Screenshot: Davis College Republicans

Screenshot: Davis College Republicans

The police-procedure critics were appalled when a campus lieutenant pepper-sprayed protesters during an Occupy protest at the University of California, Davis.

As with other too-numerous-to-list instances of videos showing officers using force, this one was also posted online. The short clip of Lt. John Pike casually pepper-spraying demonstrators went viral, resulting in the suspension of campus police Chief Annette Spicuzza, Lt. Pike, and a third officer.

The incident also enveloped UC administrators and politicians in a firestorm of controversy—Gov. Jerry Brown called for a reevaluation of police less-lethal training—and even sparked an Internet meme depicting Lt. Pike pepper-spraying everything from figures in a George Seurat painting to the face of the Statue of Liberty.

Like earlier gotcha police videos, this one also failed to tell the whole story. Thanks to the release of a new video showing extended coverage of the protest, we're getting a more accurate picture of what really happened.

The UC Davis College Republicans attended the protest and brought their recording devices. On Nov. 30, one club member uploaded a longer (8 minutes, 53 seconds) version of the Nov. 18 protest that includes footage spliced together over a longer time period. By including extended footage, annotations and quotations from protesters and police, this longer video paints a very different picture.

This time, the protest is presented as a hornet's nest of officer-safety hazards. At the top of the list is an escalating, angry mob bearing down on a much smaller contingent of campus officers.

The video depicts the mob shouting, "F**k the police" in unison and giving an ultimatum after several arrests: "If you let them go, we will let you leave."

Adults are seen in this video, dispelling the myth that this were just a group of harmless kids holding hands and singing folk songs. Officers are shown giving dispersal orders, and repeatedly trying to convince students blocking a thoroughfare to leave. At several points in the clip, officers attempt to peacefully remove protesters, who continue to resist.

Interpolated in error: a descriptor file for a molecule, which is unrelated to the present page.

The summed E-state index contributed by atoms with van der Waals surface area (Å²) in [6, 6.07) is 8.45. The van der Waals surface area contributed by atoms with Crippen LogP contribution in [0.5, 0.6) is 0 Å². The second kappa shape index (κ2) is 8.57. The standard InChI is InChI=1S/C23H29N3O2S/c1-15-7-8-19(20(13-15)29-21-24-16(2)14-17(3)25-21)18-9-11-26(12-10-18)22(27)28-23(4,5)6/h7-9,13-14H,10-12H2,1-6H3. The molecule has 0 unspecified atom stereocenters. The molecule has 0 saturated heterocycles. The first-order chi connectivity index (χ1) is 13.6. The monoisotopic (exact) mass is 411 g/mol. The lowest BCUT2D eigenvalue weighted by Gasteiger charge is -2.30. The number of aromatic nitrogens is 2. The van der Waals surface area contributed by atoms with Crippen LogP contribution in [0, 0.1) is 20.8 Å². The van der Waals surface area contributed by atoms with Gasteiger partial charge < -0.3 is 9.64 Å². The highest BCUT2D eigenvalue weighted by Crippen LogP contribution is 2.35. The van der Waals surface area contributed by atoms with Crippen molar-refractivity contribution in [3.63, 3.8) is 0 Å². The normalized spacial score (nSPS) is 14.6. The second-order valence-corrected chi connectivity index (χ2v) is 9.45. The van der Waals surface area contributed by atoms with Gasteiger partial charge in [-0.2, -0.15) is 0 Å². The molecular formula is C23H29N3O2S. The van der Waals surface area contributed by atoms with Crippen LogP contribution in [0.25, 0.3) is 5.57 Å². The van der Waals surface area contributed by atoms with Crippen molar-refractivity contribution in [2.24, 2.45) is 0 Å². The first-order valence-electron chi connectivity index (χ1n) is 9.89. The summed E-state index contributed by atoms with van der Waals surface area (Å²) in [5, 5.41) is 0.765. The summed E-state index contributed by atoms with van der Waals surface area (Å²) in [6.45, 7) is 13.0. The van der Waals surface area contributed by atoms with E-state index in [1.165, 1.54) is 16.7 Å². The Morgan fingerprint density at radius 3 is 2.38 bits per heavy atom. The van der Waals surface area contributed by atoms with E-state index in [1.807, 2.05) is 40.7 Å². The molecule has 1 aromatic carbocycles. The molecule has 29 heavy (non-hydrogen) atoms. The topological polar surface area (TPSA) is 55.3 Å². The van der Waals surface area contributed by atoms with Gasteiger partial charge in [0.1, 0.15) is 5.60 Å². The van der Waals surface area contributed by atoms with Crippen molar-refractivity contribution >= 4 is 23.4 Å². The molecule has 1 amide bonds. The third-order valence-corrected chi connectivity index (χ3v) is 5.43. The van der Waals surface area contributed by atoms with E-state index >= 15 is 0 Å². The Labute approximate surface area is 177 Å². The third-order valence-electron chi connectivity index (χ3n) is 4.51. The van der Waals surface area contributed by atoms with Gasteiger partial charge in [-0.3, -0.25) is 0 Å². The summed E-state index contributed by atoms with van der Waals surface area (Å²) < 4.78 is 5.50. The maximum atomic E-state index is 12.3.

Perhaps the most enlightening section comes at the 6-minute mark, when we first see Lt. Pike. He warns protesters that they'll be pepper-sprayed if they don't move. At the 6-minute, 28-second mark, Lt. Pike emerges from the group of officers carrying the OC canister.

Lt. Pike repeatedly shakes the canister in plain view of the protesters, giving them ample warning. Even after Lt. Pike deploys the spray, protesters are seen resisting officers' attempts to clear the thoroughfare.

After watching the video, we reached the conclusion that it offers a familiar reminder for cops—video "evidence" offers an often deceptive, or at least incomplete, version of a police force encounter. We're glad to see this one come to light.

Watch "Alternate View of UC Davis Pepper Spraying," and judge for yourself.

Author

Paul Clinton
Paul Clinton

Paul Clinton

As the POLICE Web editor, Paul Clinton contributes posts about patrol cars, motorcycles, and other police vehicles. He previously wrote about automotive electronics as managing editor of Mobile Electronics. Prior to that, he was an award-winning newspaper reporter.

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As the POLICE Web editor, Paul Clinton contributes posts about patrol cars, motorcycles, and other police vehicles. He previously wrote about automotive electronics as managing editor of Mobile Electronics. Prior to that, he was an award-winning newspaper reporter.

View Bio
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